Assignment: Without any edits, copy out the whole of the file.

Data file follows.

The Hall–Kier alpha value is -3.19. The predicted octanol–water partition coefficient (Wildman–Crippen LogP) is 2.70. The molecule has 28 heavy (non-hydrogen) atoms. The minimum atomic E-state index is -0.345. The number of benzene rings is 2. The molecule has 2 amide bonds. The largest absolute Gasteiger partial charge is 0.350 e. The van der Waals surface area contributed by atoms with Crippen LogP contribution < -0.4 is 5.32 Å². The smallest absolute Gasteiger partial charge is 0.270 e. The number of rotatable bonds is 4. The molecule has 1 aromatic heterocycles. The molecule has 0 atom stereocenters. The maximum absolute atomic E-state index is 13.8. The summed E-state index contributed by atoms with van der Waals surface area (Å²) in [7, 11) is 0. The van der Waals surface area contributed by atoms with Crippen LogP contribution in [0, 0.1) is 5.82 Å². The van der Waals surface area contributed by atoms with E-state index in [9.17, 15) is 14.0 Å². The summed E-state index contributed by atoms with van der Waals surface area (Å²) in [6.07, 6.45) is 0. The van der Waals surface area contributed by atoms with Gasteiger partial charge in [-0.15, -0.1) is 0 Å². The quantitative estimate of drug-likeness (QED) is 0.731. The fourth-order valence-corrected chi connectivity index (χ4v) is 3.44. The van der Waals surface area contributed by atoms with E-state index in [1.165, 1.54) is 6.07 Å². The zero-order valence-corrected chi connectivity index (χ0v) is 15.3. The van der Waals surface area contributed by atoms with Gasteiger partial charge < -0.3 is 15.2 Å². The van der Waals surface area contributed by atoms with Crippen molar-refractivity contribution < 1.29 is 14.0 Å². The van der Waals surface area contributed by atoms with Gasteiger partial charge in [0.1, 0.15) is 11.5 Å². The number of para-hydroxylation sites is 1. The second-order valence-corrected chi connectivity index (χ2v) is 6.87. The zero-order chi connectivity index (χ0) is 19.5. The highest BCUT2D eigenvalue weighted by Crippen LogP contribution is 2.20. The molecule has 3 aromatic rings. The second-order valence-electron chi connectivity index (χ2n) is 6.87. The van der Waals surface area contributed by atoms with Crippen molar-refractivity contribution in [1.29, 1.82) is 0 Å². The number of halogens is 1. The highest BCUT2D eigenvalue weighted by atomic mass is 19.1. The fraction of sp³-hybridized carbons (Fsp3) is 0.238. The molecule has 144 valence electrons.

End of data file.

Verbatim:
The Hall–Kier alpha value is -3.19. The predicted octanol–water partition coefficient (Wildman–Crippen LogP) is 2.70. The molecule has 28 heavy (non-hydrogen) atoms. The minimum atomic E-state index is -0.345. The number of benzene rings is 2. The molecule has 2 amide bonds. The largest absolute Gasteiger partial charge is 0.350 e. The van der Waals surface area contributed by atoms with Crippen LogP contribution < -0.4 is 5.32 Å². The smallest absolute Gasteiger partial charge is 0.270 e. The number of rotatable bonds is 4. The molecule has 1 aromatic heterocycles. The molecule has 0 atom stereocenters. The maximum absolute atomic E-state index is 13.8. The summed E-state index contributed by atoms with van der Waals surface area (Å²) in [7, 11) is 0. The van der Waals surface area contributed by atoms with Crippen LogP contribution in [0, 0.1) is 5.82 Å². The van der Waals surface area contributed by atoms with E-state index in [9.17, 15) is 14.0 Å². The summed E-state index contributed by atoms with van der Waals surface area (Å²) in [6.07, 6.45) is 0. The van der Waals surface area contributed by atoms with Gasteiger partial charge in [-0.15, -0.1) is 0 Å². The quantitative estimate of drug-likeness (QED) is 0.731. The fourth-order valence-corrected chi connectivity index (χ4v) is 3.44. The van der Waals surface area contributed by atoms with E-state index in [1.165, 1.54) is 6.07 Å². The zero-order valence-corrected chi connectivity index (χ0v) is 15.3. The van der Waals surface area contributed by atoms with Gasteiger partial charge < -0.3 is 15.2 Å². The van der Waals surface area contributed by atoms with Crippen molar-refractivity contribution < 1.29 is 14.0 Å². The van der Waals surface area contributed by atoms with Gasteiger partial charge in [0.1, 0.15) is 11.5 Å². The number of para-hydroxylation sites is 1. The second-order valence-corrected chi connectivity index (χ2v) is 6.87. The zero-order chi connectivity index (χ0) is 19.5. The highest BCUT2D eigenvalue weighted by Crippen LogP contribution is 2.20. The molecule has 3 aromatic rings. The second-order valence-electron chi connectivity index (χ2n) is 6.87. The van der Waals surface area contributed by atoms with Crippen molar-refractivity contribution in [1.29, 1.82) is 0 Å². The number of halogens is 1. The highest BCUT2D eigenvalue weighted by atomic mass is 19.1. The fraction of sp³-hybridized carbons (Fsp3) is 0.238. The molecule has 144 valence electrons.